Q: I’m starting to notice bees and wasps in my garden. What can I do to get rid of them?

honeybee.jpg

Honey Bee

A: Bees, some of the most beneficial pollinators in our landscapes, have the misfortune of looking similar to much more troublesome and aggressive insects, yellowjackets. In fact, at least 90% of reported “bee stings” are actually yellowjacket stings. How to tell the difference? First of all, honey bees and bumblebees are hairy, almost furry, and this hair is not difficult to see. Yellowjackets and other paper wasps are smooth. Secondly, bees are generally focused on gathering pollen and nectar from flowers. They are especially attracted to blue and purplish-blue flowers. When you see a vibrating catmint flower (and blue mist spiraea in the fall), that movement is caused by bees moving from flower to flower (this is a good opportunity to get a close look at them to see their “fur”). Yellowjackets, which eat dead insects, garbage, and other meat-based foods, are more likely to be flying around your food or drink, hovering around a trash can, or harassing you while you are trying to relax outside.

bumblebee.jpg

Bumblebee

Controlling bees is not usually needed and is indeed not recommended unless they have established a colony in a building’s wall cavity – a rare occurrence. They are not aggressive and will only sting if accidentally stepped on (with a bare foot) or trapped in clothing, or if their nest is threatened.
 

Controlling yellowjackets can be difficult, but this is the time of year when you can have the most effect. First, eliminate any food or water source that is near where people will be spending time outside. This includes sealing up and moving garbage cans and not leaving pet food outside. Early in the season (May and June, so NOW), traps sold for yellowjackets are useful because queens and scouts can be trapped before they establish colonies and nests. So at this time of year, you won’t get as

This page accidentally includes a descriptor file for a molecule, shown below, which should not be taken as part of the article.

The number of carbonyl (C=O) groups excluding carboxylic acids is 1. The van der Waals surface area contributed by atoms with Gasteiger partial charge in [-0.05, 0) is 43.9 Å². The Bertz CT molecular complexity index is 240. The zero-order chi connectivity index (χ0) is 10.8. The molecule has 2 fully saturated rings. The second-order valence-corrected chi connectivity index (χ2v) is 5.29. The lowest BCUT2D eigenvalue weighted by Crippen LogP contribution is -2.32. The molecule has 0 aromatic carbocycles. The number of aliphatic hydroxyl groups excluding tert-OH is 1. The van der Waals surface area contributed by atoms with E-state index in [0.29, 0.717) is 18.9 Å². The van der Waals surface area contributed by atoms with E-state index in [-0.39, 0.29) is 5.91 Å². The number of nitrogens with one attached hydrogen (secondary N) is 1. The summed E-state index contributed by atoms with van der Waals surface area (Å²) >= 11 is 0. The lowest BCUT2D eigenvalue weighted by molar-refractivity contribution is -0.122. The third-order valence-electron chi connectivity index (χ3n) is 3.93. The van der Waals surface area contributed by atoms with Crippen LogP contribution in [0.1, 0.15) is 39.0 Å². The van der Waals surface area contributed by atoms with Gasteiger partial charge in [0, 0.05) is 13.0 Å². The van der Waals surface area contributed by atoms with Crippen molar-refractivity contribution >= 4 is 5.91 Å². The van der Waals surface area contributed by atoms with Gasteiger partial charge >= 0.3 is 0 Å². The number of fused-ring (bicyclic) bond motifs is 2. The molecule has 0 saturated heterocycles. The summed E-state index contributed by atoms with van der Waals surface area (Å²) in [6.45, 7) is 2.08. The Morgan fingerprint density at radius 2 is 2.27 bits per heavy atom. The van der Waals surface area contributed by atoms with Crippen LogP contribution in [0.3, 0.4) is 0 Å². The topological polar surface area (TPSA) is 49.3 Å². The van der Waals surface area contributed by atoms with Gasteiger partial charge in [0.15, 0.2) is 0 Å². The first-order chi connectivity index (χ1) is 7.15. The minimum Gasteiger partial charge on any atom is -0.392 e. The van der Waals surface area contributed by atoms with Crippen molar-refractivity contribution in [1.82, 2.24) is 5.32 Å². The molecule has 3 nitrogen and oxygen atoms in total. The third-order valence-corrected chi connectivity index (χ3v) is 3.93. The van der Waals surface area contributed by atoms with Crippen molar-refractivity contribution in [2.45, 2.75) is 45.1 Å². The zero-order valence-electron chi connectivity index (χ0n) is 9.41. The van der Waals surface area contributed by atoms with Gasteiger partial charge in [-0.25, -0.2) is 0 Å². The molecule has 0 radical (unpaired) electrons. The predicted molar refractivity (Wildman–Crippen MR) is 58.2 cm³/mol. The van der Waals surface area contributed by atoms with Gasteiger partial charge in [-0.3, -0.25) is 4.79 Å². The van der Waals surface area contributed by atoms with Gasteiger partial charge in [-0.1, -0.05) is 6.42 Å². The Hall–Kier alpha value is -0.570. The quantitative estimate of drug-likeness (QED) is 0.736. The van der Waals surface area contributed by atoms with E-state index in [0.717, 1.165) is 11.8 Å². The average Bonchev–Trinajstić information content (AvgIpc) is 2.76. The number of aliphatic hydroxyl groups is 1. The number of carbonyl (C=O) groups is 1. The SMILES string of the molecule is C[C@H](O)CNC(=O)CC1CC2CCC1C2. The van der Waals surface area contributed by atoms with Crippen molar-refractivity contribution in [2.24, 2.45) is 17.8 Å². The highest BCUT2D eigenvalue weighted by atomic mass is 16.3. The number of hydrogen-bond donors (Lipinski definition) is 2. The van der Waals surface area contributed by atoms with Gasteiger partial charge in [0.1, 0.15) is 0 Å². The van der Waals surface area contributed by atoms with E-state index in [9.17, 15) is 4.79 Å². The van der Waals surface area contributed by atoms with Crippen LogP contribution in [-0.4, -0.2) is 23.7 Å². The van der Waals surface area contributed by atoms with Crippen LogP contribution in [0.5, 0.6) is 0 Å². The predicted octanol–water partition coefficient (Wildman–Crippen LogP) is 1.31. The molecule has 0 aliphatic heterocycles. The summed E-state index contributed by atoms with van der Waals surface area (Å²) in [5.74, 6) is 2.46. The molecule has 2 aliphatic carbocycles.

Yellowjacket

Yellowjacket

 many yellowjackets in your traps as later, but the ones you catch are important and will reduce those later numbers. Another step to take early in the season is to seal or cover any openings and cavities around your house (like vent openings for dryers, for example) or in playground equipment that might be tempting nest sites. Later in the season, treating and eliminating established nests is more effective. Since yellowjackets usually nest in the ground, and they travel up to 1000 ft away from their nests, finding the nests can be difficult. (But if you get near one, they’ll let you know!) However, they will sometimes nest in wall cavities, getting in through cracks or cold air returns. Many insecticides are sold for eliminating wasp nests – multiple applications are usually needed for ground-nesting yellowjackets.

 

Often people think that yellowjackets or bees are nesting in those big gray papery nests that hang from tree branches, eaves, etc. Those nests house other much less aggressive paper wasps. If the nest is actively causing a problem, it can be treated with the same insecticides mentioned previously. Otherwise, wait until it is abandoned in the fall. It will not be used again and can either be removed or left to break apart on its own.

For more information on and pictures of bees and wasps, see the Colorado State University Cooperative Extension Fact Sheet, “Nuisance Wasps and Bees” at www.ext.colostate.edu/PUBS/INSECT/05525.html

Contributed by Carey Harrington, Colorado Master Gardener. Honey bee and yellowjacket photos from fact sheet 5.525. Bumblebee photo courtesy of Tom Harrington. For answers to your horticultural questions, contact the Master Gardener Help Desk at 636.8921 or CSUmg2@elpasoco.com. Access fact sheets and seasonal information on the El Paso County Horticulture website http://elpasoco.colostate.edu/horticulture/.

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